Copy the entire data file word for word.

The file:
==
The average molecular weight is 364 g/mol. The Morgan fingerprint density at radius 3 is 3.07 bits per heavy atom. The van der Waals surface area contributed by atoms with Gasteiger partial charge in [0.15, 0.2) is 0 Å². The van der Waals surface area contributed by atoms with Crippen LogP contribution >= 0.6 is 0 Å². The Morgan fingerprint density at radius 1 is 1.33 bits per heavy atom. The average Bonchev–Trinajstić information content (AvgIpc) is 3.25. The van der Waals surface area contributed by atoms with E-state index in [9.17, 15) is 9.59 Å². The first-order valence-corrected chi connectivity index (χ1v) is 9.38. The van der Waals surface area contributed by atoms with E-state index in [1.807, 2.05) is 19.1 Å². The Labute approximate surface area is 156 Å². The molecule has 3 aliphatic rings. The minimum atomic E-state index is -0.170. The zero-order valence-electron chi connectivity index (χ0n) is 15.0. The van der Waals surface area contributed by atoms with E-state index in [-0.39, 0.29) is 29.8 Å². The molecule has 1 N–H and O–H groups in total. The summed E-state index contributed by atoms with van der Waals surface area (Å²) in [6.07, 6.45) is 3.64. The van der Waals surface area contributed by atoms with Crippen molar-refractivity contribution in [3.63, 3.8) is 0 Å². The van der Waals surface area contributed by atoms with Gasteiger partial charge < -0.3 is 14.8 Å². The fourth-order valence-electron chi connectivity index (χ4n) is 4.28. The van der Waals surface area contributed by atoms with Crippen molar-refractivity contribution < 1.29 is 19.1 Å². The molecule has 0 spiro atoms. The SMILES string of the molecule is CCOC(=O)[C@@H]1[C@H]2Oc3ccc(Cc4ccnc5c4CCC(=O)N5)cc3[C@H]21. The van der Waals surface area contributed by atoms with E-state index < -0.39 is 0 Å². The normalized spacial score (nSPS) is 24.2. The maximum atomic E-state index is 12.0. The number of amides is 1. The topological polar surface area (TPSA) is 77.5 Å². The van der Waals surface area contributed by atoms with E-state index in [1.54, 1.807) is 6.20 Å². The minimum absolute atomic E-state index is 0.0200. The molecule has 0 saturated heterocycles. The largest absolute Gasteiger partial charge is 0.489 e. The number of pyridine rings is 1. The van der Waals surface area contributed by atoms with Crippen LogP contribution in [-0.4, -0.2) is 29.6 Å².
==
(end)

The average molecular weight is 364 g/mol. The Morgan fingerprint density at radius 3 is 3.07 bits per heavy atom. The van der Waals surface area contributed by atoms with Gasteiger partial charge in [0.15, 0.2) is 0 Å². The van der Waals surface area contributed by atoms with Crippen LogP contribution >= 0.6 is 0 Å². The Morgan fingerprint density at radius 1 is 1.33 bits per heavy atom. The average Bonchev–Trinajstić information content (AvgIpc) is 3.25. The van der Waals surface area contributed by atoms with E-state index in [9.17, 15) is 9.59 Å². The first-order valence-corrected chi connectivity index (χ1v) is 9.38. The van der Waals surface area contributed by atoms with E-state index in [1.807, 2.05) is 19.1 Å². The Labute approximate surface area is 156 Å². The molecule has 3 aliphatic rings. The minimum atomic E-state index is -0.170. The zero-order valence-electron chi connectivity index (χ0n) is 15.0. The van der Waals surface area contributed by atoms with E-state index in [-0.39, 0.29) is 29.8 Å². The molecule has 1 N–H and O–H groups in total. The summed E-state index contributed by atoms with van der Waals surface area (Å²) in [6.07, 6.45) is 3.64. The van der Waals surface area contributed by atoms with Crippen molar-refractivity contribution in [3.63, 3.8) is 0 Å². The van der Waals surface area contributed by atoms with Gasteiger partial charge < -0.3 is 14.8 Å². The fourth-order valence-electron chi connectivity index (χ4n) is 4.28. The van der Waals surface area contributed by atoms with Crippen molar-refractivity contribution < 1.29 is 19.1 Å². The molecule has 0 spiro atoms. The SMILES string of the molecule is CCOC(=O)[C@@H]1[C@H]2Oc3ccc(Cc4ccnc5c4CCC(=O)N5)cc3[C@H]21. The van der Waals surface area contributed by atoms with E-state index < -0.39 is 0 Å². The normalized spacial score (nSPS) is 24.2. The maximum atomic E-state index is 12.0. The number of amides is 1. The topological polar surface area (TPSA) is 77.5 Å². The van der Waals surface area contributed by atoms with E-state index in [1.54, 1.807) is 6.20 Å². The minimum absolute atomic E-state index is 0.0200. The molecule has 0 saturated heterocycles. The largest absolute Gasteiger partial charge is 0.489 e. The number of pyridine rings is 1. The van der Waals surface area contributed by atoms with Crippen LogP contribution in [-0.4, -0.2) is 29.6 Å².